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The Buzz

"The Buzz" Continued...

Issue: "The ABCs of C Street," Aug. 29, 2009

Man knows not his time

W. Jack Williamson, attorney, churchman, and long-time chairman of the board of the company that publishes WORLD magazine, died Aug. 8 in Greenville, Ala., at the age of 90. A Phi Beta Kappa graduate of the University of Alabama and of the law school there, Williamson established a small-town law practice with an international reach. A military pilot in World War II, he was shot down over Austria and was held by Russians for six months as a prisoner of war. As an elder in his local church, he became a leader in the movement in the 1960s and '70s to leave the mainline Presbyterian denomination in the South and to form the Presbyterian Church in America (PCA). He was the moderator of the PCA's first General Assembly; as chairman of the PCA's foreign missions committee, he regularly visited the Far East and other fields.

Williamson was a leader on the board of the Presbyterian Journal, an independent magazine founded in 1942 by L. Nelson Bell. Publication of that magazine gave way in 1986-7 to the launch of WORLD magazine, whose board he chaired for most of the next decade. An enthusiastic backer of Christian worldview thinking, he told the story of sitting in late 1973 in the front seat of his car with Francis Schaeffer, discussing the crisis in the church and the devolving state of American culture. "Why did you let this happen?" Schaeffer asked Williamson. "What do you mean, why did we let it happen?" Williamson asked. "You're a lawyer, aren't you?" Schaeffer replied pointedly. "Why did your profession let things get away so badly?"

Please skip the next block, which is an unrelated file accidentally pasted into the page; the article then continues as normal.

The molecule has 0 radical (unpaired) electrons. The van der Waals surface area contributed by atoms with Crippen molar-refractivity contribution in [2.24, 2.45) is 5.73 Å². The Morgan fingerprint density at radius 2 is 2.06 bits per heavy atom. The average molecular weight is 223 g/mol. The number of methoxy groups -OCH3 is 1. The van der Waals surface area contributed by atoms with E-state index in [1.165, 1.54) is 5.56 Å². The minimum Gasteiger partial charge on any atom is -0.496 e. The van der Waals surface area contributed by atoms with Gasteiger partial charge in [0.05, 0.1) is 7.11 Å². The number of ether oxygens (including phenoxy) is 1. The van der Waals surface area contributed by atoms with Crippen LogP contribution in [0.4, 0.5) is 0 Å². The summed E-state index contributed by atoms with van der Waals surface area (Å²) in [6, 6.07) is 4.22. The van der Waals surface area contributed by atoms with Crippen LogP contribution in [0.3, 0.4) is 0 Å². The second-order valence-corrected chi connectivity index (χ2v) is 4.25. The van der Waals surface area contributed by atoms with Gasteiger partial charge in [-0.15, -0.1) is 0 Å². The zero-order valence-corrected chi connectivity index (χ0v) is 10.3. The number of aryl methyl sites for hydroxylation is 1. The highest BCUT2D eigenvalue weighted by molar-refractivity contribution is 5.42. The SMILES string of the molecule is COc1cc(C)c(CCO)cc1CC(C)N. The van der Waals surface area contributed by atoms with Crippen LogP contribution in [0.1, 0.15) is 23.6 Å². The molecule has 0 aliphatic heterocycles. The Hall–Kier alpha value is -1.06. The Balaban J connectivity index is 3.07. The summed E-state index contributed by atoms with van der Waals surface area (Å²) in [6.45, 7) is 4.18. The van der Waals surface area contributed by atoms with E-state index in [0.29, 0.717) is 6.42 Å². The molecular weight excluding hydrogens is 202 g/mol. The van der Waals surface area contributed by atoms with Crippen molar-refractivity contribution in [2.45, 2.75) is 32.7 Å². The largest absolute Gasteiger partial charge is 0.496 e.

"He wasn't just blaming the legal profession," Williamson stressed. "He was saying that each of us Christians has a responsibility, not just in our church relationships, but in the specific context of our various vocations, to define issues in a God-centered manner. I was never the same after hearing him say that."

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